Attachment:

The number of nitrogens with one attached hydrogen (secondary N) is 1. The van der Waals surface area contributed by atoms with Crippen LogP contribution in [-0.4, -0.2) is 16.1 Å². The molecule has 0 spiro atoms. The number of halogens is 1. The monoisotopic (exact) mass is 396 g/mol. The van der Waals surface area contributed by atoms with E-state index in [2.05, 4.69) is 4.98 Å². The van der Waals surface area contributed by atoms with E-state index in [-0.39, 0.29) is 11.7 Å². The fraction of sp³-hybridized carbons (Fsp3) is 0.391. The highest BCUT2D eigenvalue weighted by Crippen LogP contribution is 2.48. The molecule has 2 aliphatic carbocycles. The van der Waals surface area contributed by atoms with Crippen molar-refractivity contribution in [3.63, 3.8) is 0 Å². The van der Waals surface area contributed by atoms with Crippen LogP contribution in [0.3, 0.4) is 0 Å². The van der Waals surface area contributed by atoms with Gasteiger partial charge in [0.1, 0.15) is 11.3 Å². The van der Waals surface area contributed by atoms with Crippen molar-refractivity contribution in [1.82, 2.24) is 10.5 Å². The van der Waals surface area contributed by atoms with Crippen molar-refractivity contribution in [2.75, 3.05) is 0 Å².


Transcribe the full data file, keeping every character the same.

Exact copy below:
The number of nitrogens with one attached hydrogen (secondary N) is 1. The van der Waals surface area contributed by atoms with Crippen LogP contribution in [-0.4, -0.2) is 16.1 Å². The molecule has 0 spiro atoms. The number of halogens is 1. The monoisotopic (exact) mass is 396 g/mol. The van der Waals surface area contributed by atoms with E-state index in [2.05, 4.69) is 4.98 Å². The van der Waals surface area contributed by atoms with E-state index in [-0.39, 0.29) is 11.7 Å². The fraction of sp³-hybridized carbons (Fsp3) is 0.391. The highest BCUT2D eigenvalue weighted by Crippen LogP contribution is 2.48. The molecule has 2 aliphatic carbocycles. The van der Waals surface area contributed by atoms with Crippen molar-refractivity contribution in [3.63, 3.8) is 0 Å². The van der Waals surface area contributed by atoms with Crippen LogP contribution in [0.3, 0.4) is 0 Å². The van der Waals surface area contributed by atoms with Gasteiger partial charge in [0.1, 0.15) is 11.3 Å². The van der Waals surface area contributed by atoms with Crippen molar-refractivity contribution in [1.82, 2.24) is 10.5 Å². The van der Waals surface area contributed by atoms with Crippen molar-refractivity contribution in [2.75, 3.05) is 0 Å².